Surface ozone concentration differences between urban and rural sites across US metropolitan areas and NDVI responses, 2000-2013
Surface ozone concentration is closely related with vegetation growth and human health. Surface ozone differences between urban and rural sites have been widely reported in environmental sciences (Stasiuk Jr and Coffey 1974, Kulkarni, Bortoli et al. 2013, Paoletti, De Marco et al. 2014). However, less attention has been paid to this phenomenon in urban ecological studies. Extensive research has determined the impact of ozone on plants (Wullschleger, Hanson et al. 1996, Chappelka and Samuelson 1998) but it is still controversial as to the relative impact of temperature and ozone on plant growth in urban and rural sites (Gregg, Jones et al. 2003, Searle, Turnbull et al. 2012).
In this study, we used US EPA surface ozone data to create a map of ozone distribution throughout the US. NASA Modis NDVI data and NOAA climate data were also used in multiple regression analyses to determine the relative impacts of ozone and temperature across large spatial scales and for specific urban – rural comparisons from 2000 to 2013.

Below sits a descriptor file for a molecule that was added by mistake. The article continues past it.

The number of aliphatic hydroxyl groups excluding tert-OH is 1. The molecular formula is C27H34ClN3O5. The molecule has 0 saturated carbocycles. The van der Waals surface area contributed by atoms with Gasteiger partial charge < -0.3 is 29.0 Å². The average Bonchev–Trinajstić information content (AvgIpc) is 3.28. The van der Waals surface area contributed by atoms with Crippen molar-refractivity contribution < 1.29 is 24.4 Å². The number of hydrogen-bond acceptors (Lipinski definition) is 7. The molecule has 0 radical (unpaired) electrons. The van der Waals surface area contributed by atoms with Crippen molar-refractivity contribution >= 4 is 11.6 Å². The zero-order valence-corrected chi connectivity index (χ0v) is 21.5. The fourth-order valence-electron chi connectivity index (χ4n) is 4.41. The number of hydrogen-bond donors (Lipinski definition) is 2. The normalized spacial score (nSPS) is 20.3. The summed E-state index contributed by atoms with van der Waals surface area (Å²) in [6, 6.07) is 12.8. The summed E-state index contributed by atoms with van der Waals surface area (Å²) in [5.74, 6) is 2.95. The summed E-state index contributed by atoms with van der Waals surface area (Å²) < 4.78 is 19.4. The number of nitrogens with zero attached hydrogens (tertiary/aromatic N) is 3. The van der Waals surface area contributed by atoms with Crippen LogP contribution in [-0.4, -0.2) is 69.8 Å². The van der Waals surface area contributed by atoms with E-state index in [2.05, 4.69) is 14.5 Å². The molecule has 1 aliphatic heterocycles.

The inverse distance weighted ozone map of the US showed holes of lower cumulative ozone exposures in all big metropolitan areas, e.g. New York City (NYC), Baltimore, Los Angeles etc. Initial analyses of two urban and four rural sites in the vicinity of NYC show that August NDVI was significantly negatively related to cumulative ozone exposures (May - Sept AOT40; P = 0.01) and there was no relationship with temperature whether summarized as the May – Sept. average, Tmin or Tmax. These results do not negate the importance of temperature for regulating plant growth, but point toward the need to continue to understand the detrimental impacts cumulative ozone exposures that are much higher in rural environments.